Gerald J. Maxfield was 45 years old when Vietnam War: The last United States combat soldiers leave South Vietnam. The Vietnam War, also known as the Second Indochina War, and in Vietnam as the Resistance War Against America or simply the American War, was a conflict that occurred in Vietnam, Laos, and Cambodia from 1 November 1955 to the fall of Saigon on 30 April 1975. It was the second of the Indochina Wars and was officially fought between North Vietnam and the government of South Vietnam. The North Vietnamese army was supported by the Soviet Union, China, and other communist allies; the South Vietnamese army was supported by the United States, South Korea, Australia, Thailand and other anti-communist allies. The war is considered a Cold War-era proxy war by some US perspectives. The majority of Americans believe the war was unjustified. The war would last roughly 19 years and would also form the Laotian Civil War as well as the Cambodian Civil War, which also saw all three countries become communist states in 1975.
Gerald J. Maxfield was 62 years old when Cold War: Fall of the Berlin Wall: East Germany opens checkpoints in the Berlin Wall, allowing its citizens to travel to West Berlin. The Berlin Wall was a guarded concrete barrier that physically and ideologically divided Berlin from 1961 to 1989. Constructed by the German Democratic Republic, starting on 13 August 1961, the Wall cut off West Berlin from virtually all of surrounding East Germany and East Berlin until government officials opened it in November 1989. Its demolition officially began on 13 June 1990 and finished in 1992. The barrier included guard towers placed along large concrete walls, accompanied by a wide area that contained anti-vehicle trenches, "fakir beds" and other defenses. The Eastern Bloc portrayed the Wall as protecting its population from fascist elements conspiring to prevent the "will of the people" in building a socialist state in East Germany.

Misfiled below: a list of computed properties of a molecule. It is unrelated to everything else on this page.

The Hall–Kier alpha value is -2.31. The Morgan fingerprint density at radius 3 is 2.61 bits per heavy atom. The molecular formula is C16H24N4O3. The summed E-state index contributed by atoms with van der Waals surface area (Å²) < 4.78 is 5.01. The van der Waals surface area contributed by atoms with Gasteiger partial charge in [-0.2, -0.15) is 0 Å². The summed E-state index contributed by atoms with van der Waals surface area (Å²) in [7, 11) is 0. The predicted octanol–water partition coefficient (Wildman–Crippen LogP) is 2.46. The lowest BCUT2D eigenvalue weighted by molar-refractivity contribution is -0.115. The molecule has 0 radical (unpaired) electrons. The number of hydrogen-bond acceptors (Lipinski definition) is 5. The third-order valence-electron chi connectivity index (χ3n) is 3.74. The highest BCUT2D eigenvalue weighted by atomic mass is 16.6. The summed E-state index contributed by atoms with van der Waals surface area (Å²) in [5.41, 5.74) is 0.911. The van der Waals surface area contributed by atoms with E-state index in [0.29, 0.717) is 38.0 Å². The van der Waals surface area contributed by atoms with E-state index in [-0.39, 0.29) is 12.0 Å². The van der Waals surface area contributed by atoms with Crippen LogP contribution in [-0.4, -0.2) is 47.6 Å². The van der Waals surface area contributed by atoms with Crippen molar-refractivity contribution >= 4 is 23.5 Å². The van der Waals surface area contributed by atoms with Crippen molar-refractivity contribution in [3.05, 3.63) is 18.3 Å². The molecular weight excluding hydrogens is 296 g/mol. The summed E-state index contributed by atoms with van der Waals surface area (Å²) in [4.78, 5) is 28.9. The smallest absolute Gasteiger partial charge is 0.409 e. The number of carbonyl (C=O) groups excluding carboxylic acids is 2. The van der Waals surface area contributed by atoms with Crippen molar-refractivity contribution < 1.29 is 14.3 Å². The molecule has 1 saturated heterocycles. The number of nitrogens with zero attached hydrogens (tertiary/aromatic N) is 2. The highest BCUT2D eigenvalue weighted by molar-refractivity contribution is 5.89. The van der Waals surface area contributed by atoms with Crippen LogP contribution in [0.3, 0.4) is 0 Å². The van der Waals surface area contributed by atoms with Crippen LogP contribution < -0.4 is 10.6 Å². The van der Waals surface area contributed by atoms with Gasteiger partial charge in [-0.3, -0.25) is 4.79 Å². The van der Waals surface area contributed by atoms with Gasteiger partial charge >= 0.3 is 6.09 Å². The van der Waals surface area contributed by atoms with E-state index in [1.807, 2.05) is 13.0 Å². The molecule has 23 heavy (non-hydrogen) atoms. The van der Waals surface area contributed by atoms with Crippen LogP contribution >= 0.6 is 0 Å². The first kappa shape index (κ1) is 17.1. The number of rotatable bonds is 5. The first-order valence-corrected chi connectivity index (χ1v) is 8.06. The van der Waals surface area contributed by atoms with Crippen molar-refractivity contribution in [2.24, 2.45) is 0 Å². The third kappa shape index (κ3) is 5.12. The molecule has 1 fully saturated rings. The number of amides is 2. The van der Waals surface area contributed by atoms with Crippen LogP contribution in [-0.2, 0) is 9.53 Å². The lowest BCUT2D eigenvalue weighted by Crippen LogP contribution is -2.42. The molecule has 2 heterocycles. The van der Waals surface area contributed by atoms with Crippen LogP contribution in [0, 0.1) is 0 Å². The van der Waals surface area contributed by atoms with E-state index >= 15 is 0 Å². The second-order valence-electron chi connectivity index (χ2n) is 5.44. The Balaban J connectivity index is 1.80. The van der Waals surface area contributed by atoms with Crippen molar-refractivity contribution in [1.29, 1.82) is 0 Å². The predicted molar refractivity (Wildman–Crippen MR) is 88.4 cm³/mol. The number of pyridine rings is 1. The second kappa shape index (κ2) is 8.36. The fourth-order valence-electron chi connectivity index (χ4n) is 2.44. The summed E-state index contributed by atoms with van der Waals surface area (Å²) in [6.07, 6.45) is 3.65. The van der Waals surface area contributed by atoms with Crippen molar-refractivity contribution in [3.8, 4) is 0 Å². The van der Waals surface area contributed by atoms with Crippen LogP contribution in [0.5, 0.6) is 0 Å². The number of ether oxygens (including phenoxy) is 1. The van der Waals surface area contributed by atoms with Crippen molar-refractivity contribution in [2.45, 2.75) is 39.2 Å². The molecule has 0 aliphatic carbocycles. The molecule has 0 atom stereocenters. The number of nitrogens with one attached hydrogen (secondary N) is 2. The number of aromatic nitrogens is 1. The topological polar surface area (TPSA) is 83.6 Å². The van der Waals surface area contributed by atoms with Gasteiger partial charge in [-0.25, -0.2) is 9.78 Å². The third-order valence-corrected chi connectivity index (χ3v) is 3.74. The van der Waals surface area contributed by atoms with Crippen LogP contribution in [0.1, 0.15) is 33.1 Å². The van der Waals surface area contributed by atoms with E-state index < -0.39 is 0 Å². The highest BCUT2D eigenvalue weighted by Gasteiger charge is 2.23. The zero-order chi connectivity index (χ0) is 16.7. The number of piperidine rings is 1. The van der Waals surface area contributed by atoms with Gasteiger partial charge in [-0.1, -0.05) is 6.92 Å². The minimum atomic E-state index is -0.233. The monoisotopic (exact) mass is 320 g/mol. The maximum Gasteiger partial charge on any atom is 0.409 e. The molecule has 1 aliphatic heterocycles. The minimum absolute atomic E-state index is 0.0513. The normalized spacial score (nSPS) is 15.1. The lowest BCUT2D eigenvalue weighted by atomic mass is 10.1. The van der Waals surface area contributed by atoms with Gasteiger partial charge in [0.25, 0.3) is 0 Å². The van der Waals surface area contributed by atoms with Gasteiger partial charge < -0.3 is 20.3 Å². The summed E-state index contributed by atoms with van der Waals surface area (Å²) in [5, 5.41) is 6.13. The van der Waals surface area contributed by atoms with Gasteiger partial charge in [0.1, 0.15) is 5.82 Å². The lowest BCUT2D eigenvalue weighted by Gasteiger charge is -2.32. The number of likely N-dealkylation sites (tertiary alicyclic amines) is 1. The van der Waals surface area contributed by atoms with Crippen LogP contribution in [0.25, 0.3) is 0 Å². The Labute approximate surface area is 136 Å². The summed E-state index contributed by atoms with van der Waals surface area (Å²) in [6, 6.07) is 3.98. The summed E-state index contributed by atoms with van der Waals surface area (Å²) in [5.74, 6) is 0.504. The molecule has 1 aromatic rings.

Gerald J. Maxfield was 66 years old when The Rwandan genocide begins when the aircraft carrying Rwandan president Juvénal Habyarimana and Burundian president Cyprien Ntaryamira is shot down. The Rwandan genocide, also known as the genocide against the Tutsi, was a genocidal mass slaughter of Tutsi in Rwanda by members of the Hutu majority government. An estimated 500,000 to 1,000,000 Rwandans were killed during the 100-day period from 7 April to mid-July 1994, constituting as many as 70% of the Tutsi population. Additionally, 30% of the Pygmy Batwa were killed. The genocide and widespread slaughter of Rwandans ended when the Tutsi-backed and heavily armed Rwandan Patriotic Front (RPF) led by Paul Kagame took control of the country. An estimated 2,000,000 Rwandans, mostly Hutus, were displaced and became refugees.
Gerald J. Maxfield died on 24 Jan 2000 at the age of 72
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Grave record for Gerald J. Maxfield (30 Oct 1927 - 24 Jan 2000), BillionGraves Record 28441 Orem, Utah, Utah, United States